Some thoughts and advice for Cambridge City Council’s new executive councillors – in particular for those that have never held executive office before
They’ve been named here. Included in this list are tweeting councillors Carina O’Reilly (deputy leader covering the city centre & public places), Richard Johnson (community, arts and recreation) and Peter Roberts (environment, waste and health). My local councillors Lewis Herbert (council leader) and George Owers (finance and resources) are also on the council’s executive, as are the two Kevins, councillors Kevin Price (housing) and Kevin Blencowe (planning and transport). ****Good Luck**** to you all in your new posts.
A blogpost about public administration
Cambridge Labour’s manifesto is here for those of you who haven’t seen it. I’m not going to cover what’s in the manifesto – that debate has been had and Labour won the local election here. (For those interested, my thoughts at the time are here). My thoughts in this post are based on having worked with ministers in the civil service – in particular junior Labour ministers who were appointed to executive office for the first time. The party political context matters because I’ve found the parties have different cultures when it comes to running executive offices.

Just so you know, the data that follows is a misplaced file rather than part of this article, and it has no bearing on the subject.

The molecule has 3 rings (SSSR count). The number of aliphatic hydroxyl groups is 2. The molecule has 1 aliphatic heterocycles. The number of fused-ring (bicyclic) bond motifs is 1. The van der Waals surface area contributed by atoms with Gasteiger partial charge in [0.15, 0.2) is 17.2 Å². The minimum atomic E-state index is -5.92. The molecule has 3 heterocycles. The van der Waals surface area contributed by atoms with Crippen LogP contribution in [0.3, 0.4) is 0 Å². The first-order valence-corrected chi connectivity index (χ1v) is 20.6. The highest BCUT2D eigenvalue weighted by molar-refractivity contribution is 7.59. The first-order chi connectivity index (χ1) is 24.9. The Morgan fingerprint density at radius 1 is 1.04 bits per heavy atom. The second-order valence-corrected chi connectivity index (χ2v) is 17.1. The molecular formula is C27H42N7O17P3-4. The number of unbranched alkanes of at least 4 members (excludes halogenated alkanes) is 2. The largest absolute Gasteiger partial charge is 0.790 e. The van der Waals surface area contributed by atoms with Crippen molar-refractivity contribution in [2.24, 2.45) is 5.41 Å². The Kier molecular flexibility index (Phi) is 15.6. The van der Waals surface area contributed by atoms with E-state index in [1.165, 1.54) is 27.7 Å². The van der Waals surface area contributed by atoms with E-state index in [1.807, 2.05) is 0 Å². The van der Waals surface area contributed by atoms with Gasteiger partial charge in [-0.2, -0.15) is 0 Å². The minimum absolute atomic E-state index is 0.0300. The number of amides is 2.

No longer backbench councillors
You are now individually and collectively some of the most influential people within the city. With that comes both prestige (yes – really!) and increased scrutiny. People and organisations that you may never have heard of before might start getting in touch with you on a regular basis. How you conduct yourselves in official business, online and in private will now have a higher profile than when you were in opposition. Please bear this in mind.
Learning and training